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Dr. Julie Bates B.A., Ph.D. (Dublin)Assistant Professor in Irish Writing

 

I completed my PhD in the School of English, and have been a lecturer in the School since 2015. My first book, Beckett’s Art of Salvage, was based on my doctoral research and published by Cambridge University Press in 2017.

Teaching

  • 'Stages of Theatre' – Junior Fresh survey course of European drama from the ancient Greeks to twentieth century playwrights

  • 'Beckett: Afterlives' – Sophister course on the inheritance of formal and thematic challenges of Beckett's work by a group of contemporary writers and artists. Students consult Beckett’s papers in Trinity’s special collections

  • 'Writing as Collecting in modern and contemporary Irish literature' - Sophister course delivered in collaboration with the National Museum of Ireland

  • 'Beckett' – MPhil series of lectures and seminars mapping Beckett’s distinct authorial procedure in his fiction, drama for stage and radio, film and poetry. Students consult Beckett’s papers in Trinity’s special collections

Research

My research interests include modern and contemporary Irish and world literature; the material imagination; visual culture; interdisciplinarity; intermediality; archives; experimental forms. Current research projects have been supported by grants from the Royal Irish Academy and Irish Research Council.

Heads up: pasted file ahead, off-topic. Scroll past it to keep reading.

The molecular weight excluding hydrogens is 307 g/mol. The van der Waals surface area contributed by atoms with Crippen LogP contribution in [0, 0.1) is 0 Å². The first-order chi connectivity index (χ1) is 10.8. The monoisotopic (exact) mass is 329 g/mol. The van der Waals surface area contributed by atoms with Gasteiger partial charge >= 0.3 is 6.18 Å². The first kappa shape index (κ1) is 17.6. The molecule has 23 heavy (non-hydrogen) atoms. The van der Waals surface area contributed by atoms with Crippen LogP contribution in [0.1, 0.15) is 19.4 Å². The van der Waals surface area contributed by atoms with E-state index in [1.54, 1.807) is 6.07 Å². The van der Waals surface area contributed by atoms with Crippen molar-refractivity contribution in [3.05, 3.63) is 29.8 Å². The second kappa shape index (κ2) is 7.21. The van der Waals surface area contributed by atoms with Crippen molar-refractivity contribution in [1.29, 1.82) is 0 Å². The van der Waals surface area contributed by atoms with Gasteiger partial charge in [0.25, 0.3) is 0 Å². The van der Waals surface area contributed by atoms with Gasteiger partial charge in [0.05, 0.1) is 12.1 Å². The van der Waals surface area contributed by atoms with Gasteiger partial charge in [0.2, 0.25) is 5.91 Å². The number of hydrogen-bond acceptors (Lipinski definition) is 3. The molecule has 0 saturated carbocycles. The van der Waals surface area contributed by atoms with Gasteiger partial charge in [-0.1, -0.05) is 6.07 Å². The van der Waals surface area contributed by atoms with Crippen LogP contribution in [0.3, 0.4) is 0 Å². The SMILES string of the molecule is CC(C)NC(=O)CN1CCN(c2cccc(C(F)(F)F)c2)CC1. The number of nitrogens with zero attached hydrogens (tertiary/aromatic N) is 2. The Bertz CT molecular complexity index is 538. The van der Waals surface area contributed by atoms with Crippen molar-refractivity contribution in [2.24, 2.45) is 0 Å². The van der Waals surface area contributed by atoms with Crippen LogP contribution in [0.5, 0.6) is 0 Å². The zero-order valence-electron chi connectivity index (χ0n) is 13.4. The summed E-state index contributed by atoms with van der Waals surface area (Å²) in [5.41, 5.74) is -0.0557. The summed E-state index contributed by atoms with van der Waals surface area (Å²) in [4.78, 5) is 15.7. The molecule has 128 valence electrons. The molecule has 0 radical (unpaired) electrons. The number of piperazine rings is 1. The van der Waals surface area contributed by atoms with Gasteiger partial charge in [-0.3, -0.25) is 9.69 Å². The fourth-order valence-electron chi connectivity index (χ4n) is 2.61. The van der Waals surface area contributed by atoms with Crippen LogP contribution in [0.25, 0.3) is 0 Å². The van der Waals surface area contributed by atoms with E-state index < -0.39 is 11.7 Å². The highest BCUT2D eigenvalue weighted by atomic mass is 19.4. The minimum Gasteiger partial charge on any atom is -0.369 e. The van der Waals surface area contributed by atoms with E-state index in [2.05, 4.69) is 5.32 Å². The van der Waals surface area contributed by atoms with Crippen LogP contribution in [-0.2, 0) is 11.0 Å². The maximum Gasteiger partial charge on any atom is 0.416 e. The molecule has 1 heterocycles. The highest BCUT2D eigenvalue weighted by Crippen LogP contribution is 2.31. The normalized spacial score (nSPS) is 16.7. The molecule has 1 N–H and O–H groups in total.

• I am at present co-editing a special issue of the journal Word & Image with with Léa Vuong (University of Manchester) that will present new scholarship by curators, art historians and literary critics emerging from the artist Louise Bourgeois's recently formed archives in New York (2019).

  • I have an essay on the writer Brian Dillon in The New Irish Studies: Twenty-First-Century Critical Revisions, ed. Paige Reynolds (Cambridge University Press, 2019).

  • My main research project at present is based on Rebecca West. Drawing on her papers at the Beinecke library at Yale University, the scholarly part of this project will set out a reassessment of West’s non-fiction in light of the recent celebration and attentiveness to non-fiction as a creative literary form. The second element of the project is a work of non-fiction, a collaborative project with the photographer Dragana Jurišić which focuses on contemporary Sarajevo, draws on West’s Black Lamb and Grey Falcon (1941), and explores the relationship between illness, migration, nostalgia and creativity.

Room 4007
School of English
Trinity College Dublin
+353 (0)1 896 1179
E-mail: batesju@tcd.ie

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